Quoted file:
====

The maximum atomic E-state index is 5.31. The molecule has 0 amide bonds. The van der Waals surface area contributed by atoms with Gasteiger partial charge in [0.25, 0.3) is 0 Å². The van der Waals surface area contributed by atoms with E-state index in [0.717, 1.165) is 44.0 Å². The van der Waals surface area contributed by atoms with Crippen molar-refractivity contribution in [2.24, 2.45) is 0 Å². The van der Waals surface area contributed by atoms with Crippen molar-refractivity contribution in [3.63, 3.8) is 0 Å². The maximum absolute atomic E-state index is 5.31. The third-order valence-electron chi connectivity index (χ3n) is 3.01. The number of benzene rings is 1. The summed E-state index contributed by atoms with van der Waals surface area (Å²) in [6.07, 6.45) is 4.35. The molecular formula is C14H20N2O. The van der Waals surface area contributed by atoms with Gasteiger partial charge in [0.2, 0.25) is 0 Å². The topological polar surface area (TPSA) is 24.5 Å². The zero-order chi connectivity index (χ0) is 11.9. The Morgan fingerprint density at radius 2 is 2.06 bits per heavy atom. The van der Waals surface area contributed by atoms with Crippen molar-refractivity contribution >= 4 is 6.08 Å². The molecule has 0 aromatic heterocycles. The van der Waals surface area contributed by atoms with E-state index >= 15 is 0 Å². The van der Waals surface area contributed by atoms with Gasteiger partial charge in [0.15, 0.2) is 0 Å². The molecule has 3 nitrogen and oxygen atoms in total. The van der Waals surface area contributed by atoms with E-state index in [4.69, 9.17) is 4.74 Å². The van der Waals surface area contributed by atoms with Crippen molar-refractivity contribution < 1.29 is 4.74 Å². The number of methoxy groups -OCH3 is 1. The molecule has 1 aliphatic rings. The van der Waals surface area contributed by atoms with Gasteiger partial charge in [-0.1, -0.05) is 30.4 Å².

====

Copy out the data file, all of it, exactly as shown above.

The maximum atomic E-state index is 5.31. The molecule has 0 amide bonds. The van der Waals surface area contributed by atoms with Gasteiger partial charge in [0.25, 0.3) is 0 Å². The van der Waals surface area contributed by atoms with E-state index in [0.717, 1.165) is 44.0 Å². The van der Waals surface area contributed by atoms with Crippen molar-refractivity contribution in [2.24, 2.45) is 0 Å². The van der Waals surface area contributed by atoms with Crippen molar-refractivity contribution in [3.63, 3.8) is 0 Å². The maximum absolute atomic E-state index is 5.31. The third-order valence-electron chi connectivity index (χ3n) is 3.01. The number of benzene rings is 1. The summed E-state index contributed by atoms with van der Waals surface area (Å²) in [6.07, 6.45) is 4.35. The molecular formula is C14H20N2O. The van der Waals surface area contributed by atoms with Gasteiger partial charge in [0.2, 0.25) is 0 Å². The topological polar surface area (TPSA) is 24.5 Å². The zero-order chi connectivity index (χ0) is 11.9. The Morgan fingerprint density at radius 2 is 2.06 bits per heavy atom. The van der Waals surface area contributed by atoms with Crippen molar-refractivity contribution >= 4 is 6.08 Å². The molecule has 0 aromatic heterocycles. The van der Waals surface area contributed by atoms with E-state index >= 15 is 0 Å². The van der Waals surface area contributed by atoms with Gasteiger partial charge in [0.15, 0.2) is 0 Å². The molecule has 3 nitrogen and oxygen atoms in total. The van der Waals surface area contributed by atoms with E-state index in [4.69, 9.17) is 4.74 Å². The van der Waals surface area contributed by atoms with Crippen molar-refractivity contribution < 1.29 is 4.74 Å². The number of methoxy groups -OCH3 is 1. The molecule has 1 aliphatic rings. The van der Waals surface area contributed by atoms with Gasteiger partial charge in [-0.1, -0.05) is 30.4 Å².